Thursday, November 24, 2016

Almost there with FreeDOS 1.2

If you read my blog, you are probably also following that we are very close to FreeDOS 1.2. We released the FreeDOS 1.2 Release Candidate 1 (RC1) on Halloween, October 31. And earlier today on US Thanksgiving, November 24, we posted the FreeDOS 1.2 RC2.

You can find more info about the FreeDOS 1.2 RC2 release at my Open Source Software & Usability blog: FreeDOS 1.2 Release Candidate 2.

I'm very excited by the work everyone has put into these test releases. I think the FreeDOS 1.2 release will be one of our best-tested versions. Thank you to everyone who contributes to FreeDOS: developers, testers, and users.

So, what's new in FreeDOS 1.2? This new version doesn't change the game for FreeDOS in a very significant way. If you are on the freedos-devel mailing list, you may remember that we discussed what the next version of FreeDOS after FreeDOS 1.1 should look like. For a while, I thought we should think about what "DOS" might look like in 2016, if Windows hadn't displaced MS-DOS. I thought the next FreeDOS would be "FreeDOS 2.0" and would be more "modern."

But in the end, others convinced me that FreeDOS is still DOS, and we shouldn't look to change it. And they are right. FreeDOS wouldn't be "DOS" if it didn't look like DOS and act like DOS. FreeDOS still needs to be a DOS-compatible operating system. All of your DOS applications need to "just work" on FreeDOS. If we break any of that, then FreeDOS isn't "DOS" anymore. So we decided the next version should be an incremental improvement, and thus we are working toward "FreeDOS 1.2."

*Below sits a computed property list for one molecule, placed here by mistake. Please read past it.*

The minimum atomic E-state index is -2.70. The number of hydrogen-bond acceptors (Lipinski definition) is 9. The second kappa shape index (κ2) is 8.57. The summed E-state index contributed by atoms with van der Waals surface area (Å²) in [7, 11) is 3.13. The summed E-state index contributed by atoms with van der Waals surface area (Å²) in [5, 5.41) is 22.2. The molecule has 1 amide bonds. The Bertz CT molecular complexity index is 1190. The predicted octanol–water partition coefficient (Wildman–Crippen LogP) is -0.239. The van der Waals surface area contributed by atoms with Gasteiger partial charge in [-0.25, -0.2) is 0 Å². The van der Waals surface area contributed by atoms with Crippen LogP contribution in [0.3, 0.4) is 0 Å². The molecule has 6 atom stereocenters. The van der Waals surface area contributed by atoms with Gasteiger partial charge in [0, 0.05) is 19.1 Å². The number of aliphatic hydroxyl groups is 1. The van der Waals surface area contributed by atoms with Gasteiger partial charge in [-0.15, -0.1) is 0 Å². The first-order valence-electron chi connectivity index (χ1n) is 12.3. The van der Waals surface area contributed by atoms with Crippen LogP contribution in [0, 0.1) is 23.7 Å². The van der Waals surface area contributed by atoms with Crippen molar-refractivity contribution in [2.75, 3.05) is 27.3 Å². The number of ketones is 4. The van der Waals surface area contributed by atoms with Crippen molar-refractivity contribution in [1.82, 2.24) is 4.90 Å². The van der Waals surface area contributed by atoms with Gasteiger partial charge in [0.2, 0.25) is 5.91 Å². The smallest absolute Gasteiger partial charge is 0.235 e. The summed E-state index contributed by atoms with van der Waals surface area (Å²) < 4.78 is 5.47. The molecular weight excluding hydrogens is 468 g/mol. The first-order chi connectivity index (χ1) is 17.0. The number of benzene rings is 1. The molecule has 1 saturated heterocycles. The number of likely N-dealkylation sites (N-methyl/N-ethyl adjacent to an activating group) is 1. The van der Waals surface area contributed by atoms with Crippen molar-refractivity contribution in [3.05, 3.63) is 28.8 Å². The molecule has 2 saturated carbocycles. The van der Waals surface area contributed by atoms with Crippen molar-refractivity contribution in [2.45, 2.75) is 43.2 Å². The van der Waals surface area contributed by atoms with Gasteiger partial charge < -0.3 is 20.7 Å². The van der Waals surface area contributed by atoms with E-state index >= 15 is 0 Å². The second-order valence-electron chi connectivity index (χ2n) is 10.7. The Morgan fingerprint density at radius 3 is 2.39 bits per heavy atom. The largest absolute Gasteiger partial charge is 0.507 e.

In FreeDOS 1.2, we changed many of the packages. Some packages were replaced, deprecated by newer and better packages. We also added other packages. And we expanded what we should include in the FreeDOS distribution. Where FreeDOS 1.0 and 1.1 where fairly spartan distributions with only "core" packages and software sets, the FreeDOS 1.2 distribution includes a rich set of additional packages. We even include games.

But the biggest change you are likely to notice in FreeDOS 1.2 is the updated installer. Jerome Shidel wrote an entirely new FreeDOS install program, and it looks great! We focused on keeping the new installer simple and easy to use. While many DOS users in 2016 are experienced DOS programmers and DOS power users, we often see many new users to FreeDOS, and I wanted to make the install process pleasant for them. The default mode for the installer is very straightforward, and you only have to answer a few questions to install FreeDOS on your system. There's also an "Advanced" mode where power users can tweak the install and customize the experience.

Please download the new FreeDOS 1.2 RC2 and let us know what you think. If you have problems, report them to the freedos-devel mailing list.

As always, I encourage you to install FreeDOS in a PC emulator or "virtual machine," especially if you already have another operating system (such as Windows) on your computer. A PC emulator allows you to install FreeDOS inside your regular operating system, and makes testing the new FreeDOS a low-risk experience.

Power users can also benefit from using a PC emulator, because you can use different virtual machines to test different things in FreeDOS. That's actually how I use FreeDOS on my own system. (I use GNOME Boxes, which is actually an instance of QEMU. I sometimes also use DOSEMU, especially if I'm developing programs for FreeDOS.)

Wednesday, October 5, 2016

Looking ahead to FreeDOS 1.2

Have you been testing the pre-releases of the upcoming FreeDOS 1.2 release? Jerome and others have been doing a great job putting this together, and I think we are almost "there" for a final FreeDOS 1.2 release.

We have only a few minor changes based on the latest 1.2-pre23. So we are planning the next one to be the release candidate! We are looking at the following release schedule:

10/31 - FreeDOS 1.2 RC1
11/24 - FreeDOS 1.2 RC2
12/25 - FreeDOS 1.2 official release

I think Jerome described the holiday-based release schedule best with this:

1.2 RC1 on 10/31/16, Scary release
1.2 RC2 on 11/24/16, Thankful if not needed
1.2 Final on 12/25/16, Gift to all FreeDOS users

I'd really appreciate everyone testing the heck out of this. We want to find (and fix!) any issues that still remain. Watch for official announcements on the FreeDOS website for each of the release candidates.